There are many books on Bangabandhu Sheikh Mujibur Rahman's life. And there will be many more. Not all of them deserve the readers' time and attention, only some do. I believe 'Se Agun Choriye Gelo Shobkhane' (The flame that spread everywhere) belongs to the latter category. It is worth reading and rereading.
It is by and large a journey into the life of Bangabandhu. Styled like a diary, it chronicles what happened at different moments of his life. The book simply presents facts, without an attempt to pass any judgement or offer any interpretation. Neither is there any dramatic revelation nor any new historical perspective.
Such a presentation has its own value, especially to the young readers, because the narrative allows the reader the freedom to form his/her own understanding of Sheikh Mujibur Rahman.
And as one reads through the events date by date – his supreme sacrifice, unwavering allegiance to the cause of Bangalis' emancipation, conviction to his vision - one discovers how a boy from a non-descript Tungipara village grows into a political leader and ultimately turns into the architect of a nation.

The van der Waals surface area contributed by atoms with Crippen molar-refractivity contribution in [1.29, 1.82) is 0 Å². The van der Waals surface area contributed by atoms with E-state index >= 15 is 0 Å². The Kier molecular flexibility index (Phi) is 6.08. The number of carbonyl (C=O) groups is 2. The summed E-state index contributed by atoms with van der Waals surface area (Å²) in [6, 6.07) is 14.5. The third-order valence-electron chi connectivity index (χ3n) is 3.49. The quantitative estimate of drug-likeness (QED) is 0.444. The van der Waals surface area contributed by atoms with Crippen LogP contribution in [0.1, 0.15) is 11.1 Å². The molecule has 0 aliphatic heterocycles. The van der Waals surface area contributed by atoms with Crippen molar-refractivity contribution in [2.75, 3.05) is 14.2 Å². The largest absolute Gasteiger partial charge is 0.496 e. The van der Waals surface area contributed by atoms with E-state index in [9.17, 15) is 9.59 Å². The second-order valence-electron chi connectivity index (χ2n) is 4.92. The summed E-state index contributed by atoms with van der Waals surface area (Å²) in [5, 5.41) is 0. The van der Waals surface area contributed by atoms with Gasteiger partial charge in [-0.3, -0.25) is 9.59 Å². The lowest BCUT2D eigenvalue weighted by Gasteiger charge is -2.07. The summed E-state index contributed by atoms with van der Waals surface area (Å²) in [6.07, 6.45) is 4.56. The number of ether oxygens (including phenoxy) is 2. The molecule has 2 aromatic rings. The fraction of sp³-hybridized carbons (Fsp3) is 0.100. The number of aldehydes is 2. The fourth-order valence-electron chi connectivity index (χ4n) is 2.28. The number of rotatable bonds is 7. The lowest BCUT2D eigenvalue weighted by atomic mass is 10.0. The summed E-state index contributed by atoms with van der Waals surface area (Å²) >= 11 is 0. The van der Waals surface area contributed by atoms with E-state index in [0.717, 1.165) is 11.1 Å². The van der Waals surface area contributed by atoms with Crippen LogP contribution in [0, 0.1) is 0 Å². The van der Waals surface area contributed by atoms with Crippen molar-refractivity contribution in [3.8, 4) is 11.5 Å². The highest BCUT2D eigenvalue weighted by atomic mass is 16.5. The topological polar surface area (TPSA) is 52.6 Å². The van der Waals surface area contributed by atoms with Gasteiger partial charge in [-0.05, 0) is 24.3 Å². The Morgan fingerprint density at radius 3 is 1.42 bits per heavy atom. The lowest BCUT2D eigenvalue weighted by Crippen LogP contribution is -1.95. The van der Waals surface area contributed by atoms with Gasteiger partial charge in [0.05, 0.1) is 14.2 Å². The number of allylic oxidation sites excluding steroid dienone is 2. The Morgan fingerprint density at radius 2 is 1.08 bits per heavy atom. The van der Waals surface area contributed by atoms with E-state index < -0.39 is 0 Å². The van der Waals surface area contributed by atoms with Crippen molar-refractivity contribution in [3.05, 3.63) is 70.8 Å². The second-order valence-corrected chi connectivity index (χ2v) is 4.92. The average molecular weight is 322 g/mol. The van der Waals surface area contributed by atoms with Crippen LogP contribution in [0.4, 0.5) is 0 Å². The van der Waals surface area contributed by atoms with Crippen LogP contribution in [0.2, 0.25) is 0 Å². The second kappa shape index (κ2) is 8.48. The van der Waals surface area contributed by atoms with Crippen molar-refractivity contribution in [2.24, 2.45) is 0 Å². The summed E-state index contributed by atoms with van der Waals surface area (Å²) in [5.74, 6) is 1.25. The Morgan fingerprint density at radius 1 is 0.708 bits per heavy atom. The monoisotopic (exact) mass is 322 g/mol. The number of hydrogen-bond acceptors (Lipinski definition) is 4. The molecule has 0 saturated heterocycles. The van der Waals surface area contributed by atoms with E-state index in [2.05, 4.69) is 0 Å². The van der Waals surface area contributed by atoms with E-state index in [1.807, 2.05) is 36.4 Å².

But the book offers a parallel story too.
Sheikh Mujib's biography, as one would inevitably realise, is to a significant extent the account of the Bangalis' freedom struggle. So inextricably is Sheikh Mujib's life bound up with Bangalis' liberation movement. So, as one goes through the different stages of Bangabandhu's life one also passes through the different turns and junctures in the history of what became Bangladesh. Isn't it a great initiation into Bangabandhu and Bangladesh for a young mind?
There are a lot of pictures to enthuse the readers. Along with the usual ones there are not-often-seen ones. I particularly loved the picture where Bangabandhu and poet Jasimuddin are sitting with his (Bangabandhu's) right hand on the poet's shoulder. Then there is one with Satyajit Ray and a host of artistes from West Bengal and one with Iraq's Saddam Hossain (along with others) when he was Vice President.
Then there are some hand-written letters by Sheikh Mujib and from others to Sheikh Mujib (unfortunately, some of them are hard to decipher due to reprinting). His world famous (it is now a UNESCO documentary heritage) speech on 7 March 1971 is included in its entirety. Some newspaper headlines from those days are also included. They offer the reader an intimate sense of the tumultuous time in our nation's history.
The book is published in three sizes - the smallest one is a pocket book, the middle one is a traveler's edition while the largest one is for the collectors. Wrapped up in a deep red cover, the book bears the mark of good care in terms of printing and paper used. Published by Shilalipi, it is worth a read.
Disclaimer: The views and opinions expressed in this article are those of the authors and do not necessarily reflect the opinions and views of The Business Standard.